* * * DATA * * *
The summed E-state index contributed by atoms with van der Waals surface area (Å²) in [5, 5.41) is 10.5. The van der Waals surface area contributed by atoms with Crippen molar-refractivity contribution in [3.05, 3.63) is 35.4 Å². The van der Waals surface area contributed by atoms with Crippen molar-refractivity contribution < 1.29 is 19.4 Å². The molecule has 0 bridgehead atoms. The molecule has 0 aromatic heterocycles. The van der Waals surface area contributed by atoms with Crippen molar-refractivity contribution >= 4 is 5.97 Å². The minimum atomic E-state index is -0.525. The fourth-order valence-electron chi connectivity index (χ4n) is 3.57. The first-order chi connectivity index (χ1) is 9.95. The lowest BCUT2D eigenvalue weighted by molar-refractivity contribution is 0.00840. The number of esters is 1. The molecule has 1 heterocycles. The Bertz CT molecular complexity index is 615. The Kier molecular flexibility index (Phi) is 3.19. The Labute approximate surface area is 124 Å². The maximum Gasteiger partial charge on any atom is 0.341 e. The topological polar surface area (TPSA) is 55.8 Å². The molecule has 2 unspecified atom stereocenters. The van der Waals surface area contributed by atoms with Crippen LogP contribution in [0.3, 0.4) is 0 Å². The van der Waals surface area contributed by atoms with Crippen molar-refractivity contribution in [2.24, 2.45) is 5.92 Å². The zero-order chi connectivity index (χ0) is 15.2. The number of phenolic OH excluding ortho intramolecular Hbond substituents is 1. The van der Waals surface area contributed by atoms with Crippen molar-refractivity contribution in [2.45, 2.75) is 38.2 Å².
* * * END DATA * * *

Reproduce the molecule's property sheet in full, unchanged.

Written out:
The summed E-state index contributed by atoms with van der Waals surface area (Å²) in [5, 5.41) is 10.5. The van der Waals surface area contributed by atoms with Crippen molar-refractivity contribution in [3.05, 3.63) is 35.4 Å². The van der Waals surface area contributed by atoms with Crippen molar-refractivity contribution < 1.29 is 19.4 Å². The molecule has 0 bridgehead atoms. The molecule has 0 aromatic heterocycles. The van der Waals surface area contributed by atoms with Crippen molar-refractivity contribution >= 4 is 5.97 Å². The minimum atomic E-state index is -0.525. The fourth-order valence-electron chi connectivity index (χ4n) is 3.57. The first-order chi connectivity index (χ1) is 9.95. The lowest BCUT2D eigenvalue weighted by molar-refractivity contribution is 0.00840. The number of esters is 1. The molecule has 1 heterocycles. The Bertz CT molecular complexity index is 615. The Kier molecular flexibility index (Phi) is 3.19. The Labute approximate surface area is 124 Å². The maximum Gasteiger partial charge on any atom is 0.341 e. The topological polar surface area (TPSA) is 55.8 Å². The molecule has 2 unspecified atom stereocenters. The van der Waals surface area contributed by atoms with Crippen LogP contribution in [0.3, 0.4) is 0 Å². The van der Waals surface area contributed by atoms with Crippen molar-refractivity contribution in [2.24, 2.45) is 5.92 Å². The zero-order chi connectivity index (χ0) is 15.2. The number of phenolic OH excluding ortho intramolecular Hbond substituents is 1. The van der Waals surface area contributed by atoms with Crippen molar-refractivity contribution in [2.45, 2.75) is 38.2 Å².